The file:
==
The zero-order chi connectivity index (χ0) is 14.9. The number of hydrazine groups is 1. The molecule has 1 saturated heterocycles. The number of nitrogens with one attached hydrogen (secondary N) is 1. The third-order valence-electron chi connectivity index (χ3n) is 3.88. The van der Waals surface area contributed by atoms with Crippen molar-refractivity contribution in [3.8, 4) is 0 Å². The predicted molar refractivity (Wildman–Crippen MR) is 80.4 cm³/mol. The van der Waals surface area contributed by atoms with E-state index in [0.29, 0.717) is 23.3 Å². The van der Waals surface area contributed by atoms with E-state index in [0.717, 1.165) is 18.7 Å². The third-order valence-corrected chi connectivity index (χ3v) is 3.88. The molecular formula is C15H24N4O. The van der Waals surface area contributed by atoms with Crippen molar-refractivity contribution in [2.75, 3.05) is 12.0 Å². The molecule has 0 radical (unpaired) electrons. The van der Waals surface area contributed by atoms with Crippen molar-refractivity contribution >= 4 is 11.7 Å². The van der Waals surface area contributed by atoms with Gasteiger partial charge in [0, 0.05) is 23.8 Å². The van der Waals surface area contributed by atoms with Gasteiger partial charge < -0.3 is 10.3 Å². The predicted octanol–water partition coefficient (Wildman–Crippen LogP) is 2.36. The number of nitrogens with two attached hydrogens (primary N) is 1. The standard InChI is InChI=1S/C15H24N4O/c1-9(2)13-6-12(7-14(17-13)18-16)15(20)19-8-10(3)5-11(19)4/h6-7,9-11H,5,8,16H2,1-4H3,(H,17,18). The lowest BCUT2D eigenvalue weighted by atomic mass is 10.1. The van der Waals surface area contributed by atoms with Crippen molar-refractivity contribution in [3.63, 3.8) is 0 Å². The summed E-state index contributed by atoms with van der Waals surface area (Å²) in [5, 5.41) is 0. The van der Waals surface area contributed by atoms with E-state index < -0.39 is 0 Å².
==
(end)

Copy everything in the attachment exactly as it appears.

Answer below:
The zero-order chi connectivity index (χ0) is 14.9. The number of hydrazine groups is 1. The molecule has 1 saturated heterocycles. The number of nitrogens with one attached hydrogen (secondary N) is 1. The third-order valence-electron chi connectivity index (χ3n) is 3.88. The van der Waals surface area contributed by atoms with Crippen molar-refractivity contribution in [3.8, 4) is 0 Å². The predicted molar refractivity (Wildman–Crippen MR) is 80.4 cm³/mol. The van der Waals surface area contributed by atoms with E-state index in [0.29, 0.717) is 23.3 Å². The van der Waals surface area contributed by atoms with E-state index in [0.717, 1.165) is 18.7 Å². The third-order valence-corrected chi connectivity index (χ3v) is 3.88. The molecular formula is C15H24N4O. The van der Waals surface area contributed by atoms with Crippen molar-refractivity contribution in [2.75, 3.05) is 12.0 Å². The molecule has 0 radical (unpaired) electrons. The van der Waals surface area contributed by atoms with Crippen molar-refractivity contribution >= 4 is 11.7 Å². The van der Waals surface area contributed by atoms with Gasteiger partial charge in [0, 0.05) is 23.8 Å². The van der Waals surface area contributed by atoms with Gasteiger partial charge < -0.3 is 10.3 Å². The predicted octanol–water partition coefficient (Wildman–Crippen LogP) is 2.36. The number of nitrogens with two attached hydrogens (primary N) is 1. The standard InChI is InChI=1S/C15H24N4O/c1-9(2)13-6-12(7-14(17-13)18-16)15(20)19-8-10(3)5-11(19)4/h6-7,9-11H,5,8,16H2,1-4H3,(H,17,18). The lowest BCUT2D eigenvalue weighted by atomic mass is 10.1. The van der Waals surface area contributed by atoms with Crippen molar-refractivity contribution in [3.63, 3.8) is 0 Å². The summed E-state index contributed by atoms with van der Waals surface area (Å²) in [5, 5.41) is 0. The van der Waals surface area contributed by atoms with E-state index < -0.39 is 0 Å².